(Even if Workplace is still using Domino/Notes technology, just like DOLS is today...)

5:33 AMlink  
lekkim said...

Thank you - finally some one said it!! :-)

I must admit though, that this may be the product to save Notes by seriously updating the UI. This said I think 90% of users are strictly mail and calendar users and probably would be better of with a slimmed down Notes client than going with a completely new client.

8:46 AMlink  
Anonymous said...

I also walked away from Lotusphere without knowing what to think about the workplace "Strategy". I've heard other people say things like "the roadmap put forth by IBM has never been more clear." but really what is it? Why would I want Workplace? I have not been convinced that I need it or even want it. I find the whole workplace hoopla very frustrating!!

11:29 AMlink  
Damien said...

I don't understand why would anyone buy Workplace because it sits on J2EE. More centralized, that's a benefit? What problems does it solve that weren't solved before? Or more importantly, why does IBM place all those resources into building this giant new product with a whole new architecture (which isn't designed from its core for communications and collaborations)? Why not spend those resources into addressing the flaws in Notes and Domino, which for the most part are UI related?

My sources tell me there are less than half the developers working on Notes and Domino during R6. Does that sound like a bright future?

2:49 PMlink  
Ben Poole said...

What is the point of it?I imagine Workplace / portal / J2EE developers earn more than Domino ones.

4:54 PMlink  
Anonymous said...

It is part of the Java Jihad, and is essential to IBM's future.

In Messaging and Collaboration terms, the biggest problem it solves is IBM's, it helps sell more hardware, software and services in a space that most people considered had matured.

11:39 PMlink  
Anonymous said...

Fair question Damien... actually I wondered the same thing about the latest Couch direction- if you have some loose object store that could be used for blogging purposes... isn't Notes already able to do that now? (maybe not as lite as Couch would be?)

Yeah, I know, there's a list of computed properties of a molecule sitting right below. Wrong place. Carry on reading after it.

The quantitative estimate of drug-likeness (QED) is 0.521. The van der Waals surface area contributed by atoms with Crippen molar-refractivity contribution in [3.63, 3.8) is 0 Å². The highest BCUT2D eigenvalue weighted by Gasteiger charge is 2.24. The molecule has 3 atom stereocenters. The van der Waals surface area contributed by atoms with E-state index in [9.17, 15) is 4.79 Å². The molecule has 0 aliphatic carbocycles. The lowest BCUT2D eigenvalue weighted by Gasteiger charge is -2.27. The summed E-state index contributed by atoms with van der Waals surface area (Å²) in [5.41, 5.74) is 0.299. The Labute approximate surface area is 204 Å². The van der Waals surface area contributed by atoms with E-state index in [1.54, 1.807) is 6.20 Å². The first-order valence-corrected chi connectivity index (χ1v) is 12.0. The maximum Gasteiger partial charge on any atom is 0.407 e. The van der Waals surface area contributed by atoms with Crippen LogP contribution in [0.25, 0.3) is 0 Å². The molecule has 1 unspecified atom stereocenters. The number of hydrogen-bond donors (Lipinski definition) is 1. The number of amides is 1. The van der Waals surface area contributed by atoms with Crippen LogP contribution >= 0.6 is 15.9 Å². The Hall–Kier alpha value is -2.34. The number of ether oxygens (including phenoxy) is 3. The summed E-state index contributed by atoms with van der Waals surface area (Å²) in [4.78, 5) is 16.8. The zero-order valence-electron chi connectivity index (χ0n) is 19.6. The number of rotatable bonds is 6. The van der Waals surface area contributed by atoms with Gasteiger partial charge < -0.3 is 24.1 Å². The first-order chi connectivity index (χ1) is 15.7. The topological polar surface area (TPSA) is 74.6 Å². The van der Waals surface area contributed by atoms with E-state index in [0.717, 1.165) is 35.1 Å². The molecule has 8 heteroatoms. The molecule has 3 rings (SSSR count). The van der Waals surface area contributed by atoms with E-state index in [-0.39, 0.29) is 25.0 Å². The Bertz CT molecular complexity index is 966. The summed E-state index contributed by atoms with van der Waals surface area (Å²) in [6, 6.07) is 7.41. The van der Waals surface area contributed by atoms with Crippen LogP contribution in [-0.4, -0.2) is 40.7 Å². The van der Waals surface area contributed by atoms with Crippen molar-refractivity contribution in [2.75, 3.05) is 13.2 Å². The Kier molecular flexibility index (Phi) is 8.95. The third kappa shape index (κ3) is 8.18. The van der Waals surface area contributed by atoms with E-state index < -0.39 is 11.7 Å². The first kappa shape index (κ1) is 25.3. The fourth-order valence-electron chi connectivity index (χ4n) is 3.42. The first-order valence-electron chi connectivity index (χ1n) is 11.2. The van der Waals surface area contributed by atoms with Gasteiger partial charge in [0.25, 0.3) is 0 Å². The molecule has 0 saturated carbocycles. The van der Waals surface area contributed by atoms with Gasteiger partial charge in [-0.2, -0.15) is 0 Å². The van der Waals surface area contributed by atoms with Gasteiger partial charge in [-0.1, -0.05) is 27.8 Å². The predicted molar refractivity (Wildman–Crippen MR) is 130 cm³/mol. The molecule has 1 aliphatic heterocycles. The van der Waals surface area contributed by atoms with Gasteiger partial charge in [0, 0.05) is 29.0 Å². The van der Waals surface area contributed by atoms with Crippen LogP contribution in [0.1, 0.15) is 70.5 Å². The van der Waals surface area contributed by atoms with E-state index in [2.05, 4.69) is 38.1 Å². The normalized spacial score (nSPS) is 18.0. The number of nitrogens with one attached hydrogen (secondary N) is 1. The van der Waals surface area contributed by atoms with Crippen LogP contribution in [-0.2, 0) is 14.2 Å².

David Boudreau

4:57 AMlink  
Michael said...

To me, the Workplace is a logical extension to portal. You'll portalize apps and collaboration stuff, portalize everything and access it from web, rich client, pda etc...One may see this as a middleware on top of OS to aggregate applications and components together so user get all he needs for the job, without launching this or that.

Inside this portal, this workplace, you'll find components. One of them is Domino. Others will be J2EE components, others .Net components.

IBM could have made such enhancements - or pat of them - to pure domino / notes clients technology...but they would have been perceived as "proprietary" by industry. Now, "analysts" says all is standard based, it's cool.

Anyway, I agree with you : at the end of the day, users don't need J2EE, Admins don't need XML, CTO don't need Web Services. They all need apps that works well, that are cost effective and that can evolve and scale.

Let's see how this Workplace stuff is accepted and bought by customers. This will be the only thing that IBM will watch. If everyones buy workplace from the start, sure Domino will little by little be migrated to new stuff. On the opposite, if workplace does not sale fast, Domino will evolve and be a 1st workplace citizen.

Time will tell us

1:05 PMlink